SKYSCRAPERS LOOM FOR THE SOUTH BANK
18 February 2005
Seventy-storey residential block one of three towers to rival City skyline
By Robert Booth
London's South Bank is set to host a new cluster of skyscrapers, including a riverside tower which could boast the nation's highest living space, 70 storeys in the sky.
Planners and developers have held meetings to discuss three tower developments beside Blackfriars Bridge
which would challenge the City's dominance of the London skyline and create a series of new landmarks for south London. BD has seen early designs of all three.
The centrepiece is an elegant tower, designed by Ian Simpson Architects, which rises to 215m and would contain apartments and a hotel, just 50m from the River Thames.
The building narrows towards the river and has a more slender plan than the other office towers planned.
“It's not about height, but about creating something beautiful,” said Simpson. “I don't know where it's going to end up, but I feel this site could sustain a building like this.”
Until now, only towers housing offices have been proposed at this scale in the UK, but this scheme, developed by the Beetham Organisation, will rival for height schemes such as the 224m office tower on Leadenhall Street in the City, proposed by the Richard Rogers Partnership.
The final design of the building, which is likely to be submitted to planners in August, has yet to be confirmed, and environmental impact tests, essential for a tall building of this scale, have not been carried out.
On the next block south, a second celebrated architect, Wilkinson Eyre, is proposing another tower for quoted developer Land Securities, which looks set to reach about 35 storeys. A planning application for the 176m-high scheme is expected ahead of the Beetham tower and will contain more than 46,000sq m of office space.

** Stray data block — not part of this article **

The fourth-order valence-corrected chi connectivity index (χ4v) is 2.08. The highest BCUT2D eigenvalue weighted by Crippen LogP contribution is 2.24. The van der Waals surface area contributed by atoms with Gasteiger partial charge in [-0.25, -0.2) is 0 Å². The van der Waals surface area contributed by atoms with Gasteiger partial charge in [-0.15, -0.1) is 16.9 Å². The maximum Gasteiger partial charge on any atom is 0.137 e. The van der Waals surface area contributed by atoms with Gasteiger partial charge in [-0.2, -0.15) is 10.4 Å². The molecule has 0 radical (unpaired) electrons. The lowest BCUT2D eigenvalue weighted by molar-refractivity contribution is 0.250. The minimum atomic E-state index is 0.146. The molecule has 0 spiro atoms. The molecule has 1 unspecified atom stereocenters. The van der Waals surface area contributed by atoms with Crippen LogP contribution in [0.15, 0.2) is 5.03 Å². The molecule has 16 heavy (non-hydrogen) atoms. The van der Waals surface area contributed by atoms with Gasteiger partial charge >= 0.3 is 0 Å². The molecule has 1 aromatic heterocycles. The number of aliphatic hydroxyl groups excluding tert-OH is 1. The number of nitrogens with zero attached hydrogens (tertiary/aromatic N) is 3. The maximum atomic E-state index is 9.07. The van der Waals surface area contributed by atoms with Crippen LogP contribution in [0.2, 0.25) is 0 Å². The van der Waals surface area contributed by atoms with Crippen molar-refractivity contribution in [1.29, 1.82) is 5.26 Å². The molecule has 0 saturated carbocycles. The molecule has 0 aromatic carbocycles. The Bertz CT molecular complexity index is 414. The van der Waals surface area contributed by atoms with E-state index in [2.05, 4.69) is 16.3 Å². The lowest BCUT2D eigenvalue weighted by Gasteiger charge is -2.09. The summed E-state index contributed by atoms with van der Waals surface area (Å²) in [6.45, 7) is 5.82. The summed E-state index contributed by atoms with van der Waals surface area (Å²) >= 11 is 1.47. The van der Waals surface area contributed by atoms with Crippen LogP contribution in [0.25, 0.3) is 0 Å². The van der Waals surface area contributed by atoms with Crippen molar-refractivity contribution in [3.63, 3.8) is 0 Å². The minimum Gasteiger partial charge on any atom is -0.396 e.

The final part in the high-rise jigsaw is a remodelling of the 30-storey King's Reach Tower —the home of consumer magazine publisher IPC.
Architectural practice Make submitted designs for planning permission at the end of last week that include the demolition of a low-rise block, the construction of a series of mini-towers and the recladding of the main tower.
The area has been earmarked by Southwark council and London's mayor, Ken Livingstone, as suitable for tall building development; developers believe it could rival the City as a new business hub between Canary Wharf and the West End.
They expect businesses such as publishing, marketing, advertising and niche financial services, as well as some professionals, to relocate from the West End.
Southwark council has a record of supporting tall buildings and awarded planning permission to the tallest building in the country, the London Bridge Tower or Shard, which is due to start on site later this year.
Council officials said they had pulled the three plans together and are considering their impact together during the consultation period.
Edited 1 times. Last edit at 18 February 2005 9.13pm by wjfox2005.